Helen Watt, of the Anscombe Bioethics Centre, at Oxford University, says that she is often asked whether it is ethical to use vaccines derived from an aborted foetus. This is not a point of view to be ridiculed or dismissed, she says. To make it more plausible, she makes the following analogy in a BMJ blog post:
“It is important for those who may be tempted to dismiss these concerns not only to consider the possible health effects of a boycott on the person and on others but to try to appreciate the reasons behind the person’s stance. It may help to imagine how we ourselves would feel about using a vaccine grown (if that were physically possible) on a cell-line produced from an adult kidney harvested from, let’s say, a dissident killed by an unjust regime. That tissue was, let’s imagine, sold or donated by the regime to a tissue bank to which researchers then had access.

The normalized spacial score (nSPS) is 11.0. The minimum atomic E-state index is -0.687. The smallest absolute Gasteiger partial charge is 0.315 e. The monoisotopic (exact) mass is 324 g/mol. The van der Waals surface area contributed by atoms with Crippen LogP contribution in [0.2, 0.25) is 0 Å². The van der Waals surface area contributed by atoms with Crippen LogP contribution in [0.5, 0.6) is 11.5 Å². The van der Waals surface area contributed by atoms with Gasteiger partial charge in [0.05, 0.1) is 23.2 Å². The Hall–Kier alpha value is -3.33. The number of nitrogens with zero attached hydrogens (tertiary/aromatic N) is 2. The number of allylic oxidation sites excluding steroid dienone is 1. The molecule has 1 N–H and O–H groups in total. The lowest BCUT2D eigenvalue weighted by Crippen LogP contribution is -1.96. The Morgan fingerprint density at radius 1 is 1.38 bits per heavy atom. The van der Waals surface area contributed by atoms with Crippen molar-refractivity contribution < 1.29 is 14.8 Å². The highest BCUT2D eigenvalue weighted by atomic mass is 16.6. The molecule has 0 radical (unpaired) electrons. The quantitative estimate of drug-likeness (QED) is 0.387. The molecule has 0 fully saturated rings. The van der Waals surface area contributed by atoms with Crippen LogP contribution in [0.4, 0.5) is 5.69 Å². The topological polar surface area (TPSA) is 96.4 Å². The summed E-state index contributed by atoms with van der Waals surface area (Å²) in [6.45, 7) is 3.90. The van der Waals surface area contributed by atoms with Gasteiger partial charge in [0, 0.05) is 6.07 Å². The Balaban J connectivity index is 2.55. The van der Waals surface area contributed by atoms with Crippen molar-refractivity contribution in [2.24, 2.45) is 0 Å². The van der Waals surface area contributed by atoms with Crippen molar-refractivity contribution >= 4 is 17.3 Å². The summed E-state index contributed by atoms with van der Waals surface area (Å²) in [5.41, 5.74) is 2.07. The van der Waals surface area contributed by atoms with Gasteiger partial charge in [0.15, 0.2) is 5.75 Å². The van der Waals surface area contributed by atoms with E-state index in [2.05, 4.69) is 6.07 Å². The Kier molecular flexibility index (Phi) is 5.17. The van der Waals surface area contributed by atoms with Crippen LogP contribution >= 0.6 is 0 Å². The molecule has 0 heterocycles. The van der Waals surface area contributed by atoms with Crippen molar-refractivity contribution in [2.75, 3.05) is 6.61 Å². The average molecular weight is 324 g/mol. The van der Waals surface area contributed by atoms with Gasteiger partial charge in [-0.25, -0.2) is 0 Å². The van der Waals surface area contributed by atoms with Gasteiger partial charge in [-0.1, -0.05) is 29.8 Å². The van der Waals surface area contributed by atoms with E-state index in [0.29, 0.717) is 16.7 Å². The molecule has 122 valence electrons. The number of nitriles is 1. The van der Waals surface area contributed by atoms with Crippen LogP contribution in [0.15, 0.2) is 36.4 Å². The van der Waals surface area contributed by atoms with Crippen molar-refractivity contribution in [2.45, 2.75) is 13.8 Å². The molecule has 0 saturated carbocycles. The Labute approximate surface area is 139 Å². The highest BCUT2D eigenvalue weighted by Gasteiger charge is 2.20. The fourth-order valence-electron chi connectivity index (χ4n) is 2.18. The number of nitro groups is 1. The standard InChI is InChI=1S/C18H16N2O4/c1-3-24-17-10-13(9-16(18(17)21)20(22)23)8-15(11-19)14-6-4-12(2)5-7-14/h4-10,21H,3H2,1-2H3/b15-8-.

“If such political killings had ceased with the fall of the regime and the vaccine now available was many years old, we might be happy (or at least, willing) to accept the vaccine for our children or ourselves. This does not give out bad messages, we might say: the offence is in the past and everyone agrees it was unconscionable and will not be repeated. And after all, we ourselves had nothing to do with the execution or indeed, the tissue harvesting, the cell-line creation or the creation of the vaccine.
“However, would we be so happy or willing to accept the vaccine if the regime was still very much in force, still executing dissidents and making their tissue available for the creation of useful cell-lines? What if the vaccine we want, and perhaps even the tissue-harvesting, dates to the very recent past?”
Michael Cook is editor of BioEdge.
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